- Insulated boots for winter conditions: Some of these can be like the previous category with the addition of Thinsulate insulation, but this category also includes a variety of pac and “snow” boots. The challenge with this grouping is that some of them are made for “making the hard miles in the mountains” and others are more for greater warmth in less active situations.
Having described 4 types of shoes (the minimalist sneaker and the three kinds of boots), I’ll describe how I typically run that 4-shoe system through the season. My summer training outings are usually in a pair of ultralight trail running shoes. During nice weather in early fall I’ll use a 7-inch, fairly lightweight, very breathable hiker. Once we get some snow in the backcountry, I switch to a 10-inch leather, uninsulated model. And finally, when subzero is the norm, I’ll move to an insulated or pac boot that’s sized up ½ to a full size to accommodate thicker socks.
But if you said JZ, couldn’t you do 90% of what you do using just one boot? I’d say yes. I’ll lay this out in terms of what we might think about when selecting that 1, not much of a compromise, do almost everything boot. Some of this may seem obvious but I’m hoping there’s a pearl or two in there for everyone.
Terrain is the first thing to think about. The steeper and more challenging the footing gets, the taller, stiffer, and more aggressively treaded your boot should become. Just consider the boots used by expedition mountaineers, or sheep and goat hunting guides.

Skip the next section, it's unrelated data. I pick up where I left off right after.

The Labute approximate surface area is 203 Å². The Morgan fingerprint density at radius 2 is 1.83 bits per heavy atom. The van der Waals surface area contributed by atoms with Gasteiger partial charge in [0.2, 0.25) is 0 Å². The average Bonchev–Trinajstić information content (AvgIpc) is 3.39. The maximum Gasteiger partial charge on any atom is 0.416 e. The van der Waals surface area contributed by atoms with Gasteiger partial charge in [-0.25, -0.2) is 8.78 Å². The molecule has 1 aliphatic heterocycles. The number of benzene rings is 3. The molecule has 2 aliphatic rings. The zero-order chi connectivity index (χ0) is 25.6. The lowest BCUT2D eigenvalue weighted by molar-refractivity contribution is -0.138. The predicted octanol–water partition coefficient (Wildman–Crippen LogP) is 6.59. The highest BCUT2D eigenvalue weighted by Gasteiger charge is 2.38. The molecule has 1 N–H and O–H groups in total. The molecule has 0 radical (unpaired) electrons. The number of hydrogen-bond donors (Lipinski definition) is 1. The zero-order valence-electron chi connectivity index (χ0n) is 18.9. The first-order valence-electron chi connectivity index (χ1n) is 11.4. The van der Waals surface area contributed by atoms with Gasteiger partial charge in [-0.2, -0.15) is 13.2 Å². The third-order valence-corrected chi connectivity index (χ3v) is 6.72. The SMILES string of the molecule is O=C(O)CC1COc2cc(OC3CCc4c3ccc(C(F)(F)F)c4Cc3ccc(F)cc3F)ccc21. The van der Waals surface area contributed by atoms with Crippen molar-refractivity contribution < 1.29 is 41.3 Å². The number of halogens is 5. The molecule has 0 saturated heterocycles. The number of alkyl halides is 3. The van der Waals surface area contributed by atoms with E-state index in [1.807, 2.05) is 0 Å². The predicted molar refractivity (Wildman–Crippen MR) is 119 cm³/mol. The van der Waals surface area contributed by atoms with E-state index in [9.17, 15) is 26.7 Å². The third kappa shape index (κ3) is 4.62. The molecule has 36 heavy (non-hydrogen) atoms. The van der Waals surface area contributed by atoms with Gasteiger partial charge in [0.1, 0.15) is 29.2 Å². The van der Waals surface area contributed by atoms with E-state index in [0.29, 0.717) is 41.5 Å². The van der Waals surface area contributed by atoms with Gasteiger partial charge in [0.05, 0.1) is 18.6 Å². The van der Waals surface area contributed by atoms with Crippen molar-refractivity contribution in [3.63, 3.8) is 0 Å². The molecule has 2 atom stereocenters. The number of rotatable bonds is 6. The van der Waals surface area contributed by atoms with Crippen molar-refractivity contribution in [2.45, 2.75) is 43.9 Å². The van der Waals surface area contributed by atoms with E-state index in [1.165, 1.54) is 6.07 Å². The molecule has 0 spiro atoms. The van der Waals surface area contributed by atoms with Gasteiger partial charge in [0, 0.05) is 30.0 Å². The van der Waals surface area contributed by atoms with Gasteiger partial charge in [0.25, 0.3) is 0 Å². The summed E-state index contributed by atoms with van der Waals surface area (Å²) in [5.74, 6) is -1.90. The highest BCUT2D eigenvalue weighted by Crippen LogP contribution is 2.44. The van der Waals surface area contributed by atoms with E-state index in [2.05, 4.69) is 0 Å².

Temperature is another consideration. If you are primarily traveling in warm climates, desert country or at lower elevation, breathability is an important component of your boot. Likewise, if you are at higher elevations, later seasons, and colder temps, the warmth provided by an all-leather or plastic design, even if uninsulated, may be your best choice.
Moisture is up next. Practically every quality boot these days has a Gore-Tex or similar liner, so that’s a given. Generally speaking, when properly treated, the all or mostly leather boots generally have a higher or longer lasting degree of moisture resistance. In snow, I recommend a properly treated full leather model. One exception to this moisture issue I’ve found is during spring hiking and hunting. It seems there is often water everywhere and no matter how snug my gaiters are, I end up doing some wading through sloppy snowmelt or across swollen streams, and soaking my boots. In this case, I use the lighter synthetic boots if it’s warm enough because they don’t get so saturated and tend to dry a bit faster, at least partially.